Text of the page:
You can read the full transcript and listen to the interview here.

Florida Student Veterans to Battle for In-State Tuition

Marine Corps veteran Kelly Matisi is a University of South Florida student who got hit with Florida's soaring out-of-state tuition rates.

Marine Corps veteran Kelly Matisi is a University of South Florida student who got hit with Florida’s soaring out-of-state tuition rates.

From Gov. Rick Scott to local lawmakers, elected officials love to brag that Florida is “the most veteran friendly state” in the nation.

Many student veterans believe it’s time the politicians prove it and give out-of-state student veterans tuition waivers so they can pay significantly cheaper, in-state tuition rates while attending Florida universities, colleges and trade schools.

More than a dozen other states give all student veterans in-state tuition rates regardless of their state of origin.

“In Texas, all veterans get in-state tuition so I guess it was something I never really thought about,” said Kelly Matisi, a 9-year Marine Corps veteran who transferred to the University of South Florida with the goal of getting into the physical therapy doctoral program.

A veteran of both the Iraq and Afghanistan wars, Matisi was surprised to find that Florida did not offer student veterans in-state tuition rates. And it hit her pocketbook hard. Her tuition soared from $1,300 a semester to more than $8,500 when she transferred from a Texas university.

Matisi is not alone. A legislative analysis shows that more than 500 undergraduate and graduate student veterans paid out-of-state tuition rates totaling more than $8 million to Florida universities. Florida community colleges received more than $1 million from out-of-state student veterans.

Kelly Matisi, a 9-year veteran of the Marine Corps, in Iraq.

Kelly Matisi, a 9-year veteran of the Marine Corps, in Iraq.

“I work in the Office of Veteran Services. We’ve gotten calls from veterans asking that very question: ‘Do you guys give in-state tuition to veterans?’ And I have to tell them no.” Matisi said.

She said without the waiver it’s almost like Florida is turning its back on those who have served.

“We didn’t serve the State of Florida. We didn’t serve the State of Texas. We served the United States,” Matisi said. “So, we kind of feel like picking and choosing who gets a certain amount of tuition and who doesn’t based on where you enlisted, it doesn’t make a whole lot of sense.”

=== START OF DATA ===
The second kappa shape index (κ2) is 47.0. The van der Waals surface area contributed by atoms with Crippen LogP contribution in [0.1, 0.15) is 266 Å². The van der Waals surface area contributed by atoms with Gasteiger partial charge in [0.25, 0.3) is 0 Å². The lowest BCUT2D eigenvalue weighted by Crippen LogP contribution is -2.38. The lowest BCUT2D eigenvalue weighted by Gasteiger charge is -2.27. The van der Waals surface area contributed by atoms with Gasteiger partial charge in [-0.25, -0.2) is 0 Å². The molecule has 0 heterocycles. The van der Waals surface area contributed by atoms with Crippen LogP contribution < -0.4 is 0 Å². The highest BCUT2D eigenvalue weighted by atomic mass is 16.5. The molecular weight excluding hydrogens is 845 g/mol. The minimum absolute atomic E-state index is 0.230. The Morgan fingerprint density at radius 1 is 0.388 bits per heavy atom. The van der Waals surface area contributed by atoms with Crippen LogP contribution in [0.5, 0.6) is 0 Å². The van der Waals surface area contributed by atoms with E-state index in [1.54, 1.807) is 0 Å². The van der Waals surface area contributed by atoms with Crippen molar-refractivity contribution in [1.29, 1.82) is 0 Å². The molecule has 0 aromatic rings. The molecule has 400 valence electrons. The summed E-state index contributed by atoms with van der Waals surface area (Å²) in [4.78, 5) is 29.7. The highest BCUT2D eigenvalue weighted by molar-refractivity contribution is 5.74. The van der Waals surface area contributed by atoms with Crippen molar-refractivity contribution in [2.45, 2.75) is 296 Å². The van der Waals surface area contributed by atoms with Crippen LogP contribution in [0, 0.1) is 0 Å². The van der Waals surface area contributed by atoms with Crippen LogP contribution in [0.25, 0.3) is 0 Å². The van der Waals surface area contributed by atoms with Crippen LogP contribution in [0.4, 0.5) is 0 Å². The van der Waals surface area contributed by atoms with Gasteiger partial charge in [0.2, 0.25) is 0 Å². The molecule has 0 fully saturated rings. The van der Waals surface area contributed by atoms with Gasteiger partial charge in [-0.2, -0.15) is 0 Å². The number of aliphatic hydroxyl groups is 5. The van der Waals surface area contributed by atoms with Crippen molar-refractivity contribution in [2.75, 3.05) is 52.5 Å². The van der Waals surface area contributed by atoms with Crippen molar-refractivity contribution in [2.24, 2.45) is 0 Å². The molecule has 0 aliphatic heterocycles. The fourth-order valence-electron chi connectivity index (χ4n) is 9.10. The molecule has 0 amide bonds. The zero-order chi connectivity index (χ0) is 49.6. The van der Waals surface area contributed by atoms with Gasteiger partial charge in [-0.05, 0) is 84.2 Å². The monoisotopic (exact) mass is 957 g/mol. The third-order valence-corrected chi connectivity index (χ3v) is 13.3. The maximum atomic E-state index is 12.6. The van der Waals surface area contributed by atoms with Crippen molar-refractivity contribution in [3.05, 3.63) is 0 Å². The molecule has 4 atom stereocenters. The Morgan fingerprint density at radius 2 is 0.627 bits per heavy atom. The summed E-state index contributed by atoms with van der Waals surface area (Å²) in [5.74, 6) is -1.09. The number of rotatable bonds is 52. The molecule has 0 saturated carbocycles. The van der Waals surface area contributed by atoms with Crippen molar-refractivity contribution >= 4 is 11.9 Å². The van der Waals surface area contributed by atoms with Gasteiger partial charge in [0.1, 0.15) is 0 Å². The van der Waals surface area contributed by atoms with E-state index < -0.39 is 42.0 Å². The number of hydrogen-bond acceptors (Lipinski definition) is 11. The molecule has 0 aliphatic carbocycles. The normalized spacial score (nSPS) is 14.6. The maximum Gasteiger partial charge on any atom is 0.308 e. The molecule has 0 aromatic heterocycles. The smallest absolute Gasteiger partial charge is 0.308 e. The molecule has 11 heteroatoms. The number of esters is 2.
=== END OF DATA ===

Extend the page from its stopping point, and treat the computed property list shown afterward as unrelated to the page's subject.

One thing the student veterans have going for them is their training. They come from a culture that never says quit. That’s the attitude Ray Mollison, president of the USF Student Veterans Association, adopted when the in-state tuition bill died in a senate committee last session.

“We do have a huge veteran population,” Mollison said last summer. “So, it’s going to bring a big voice next time when this bill does go up there again. And I think there’s going to be a lot more pull and a lot more active people trying to make this happen because the State of Florida has a lot of veterans.”

Marine Corps Staff Sergeant Kelly Matisi (center) with her brother and mother.

Marine Corps Staff Sergeant Kelly Matisi (center) with her brother and mother.

And student veterans’ “big voice” is already being heard. House Speaker Will Weatherford was already predicting passage of the tuition waiver for out-of-state student veterans.

“I think it’s important that we give our veterans the opportunity to go back to school to get the education that they need in the 21st century to make sure they can find employment. These are men and women who have served our country admirably across the country and across the world. And we owe that to them and I feel very confident that we’ll get a bill done like that this year,” Weatherford said in December.

But just in case, Matisia plans to join other student veterans for a trip to Tallahassee in February to lobby lawmakers for passage of (Senate Bill)SB 84 or the House version, (Proposed Committee Bill)PCB 14-01.

You can listen to the radio version of this story at WUSF News.

8 Things to Know About the Afghanistan Withdrawl

After 31 years as a Marine Corps officer, Scott Anderson took a civilian job. He now serves as director of Logistics and Engineering for U.S. Central Command.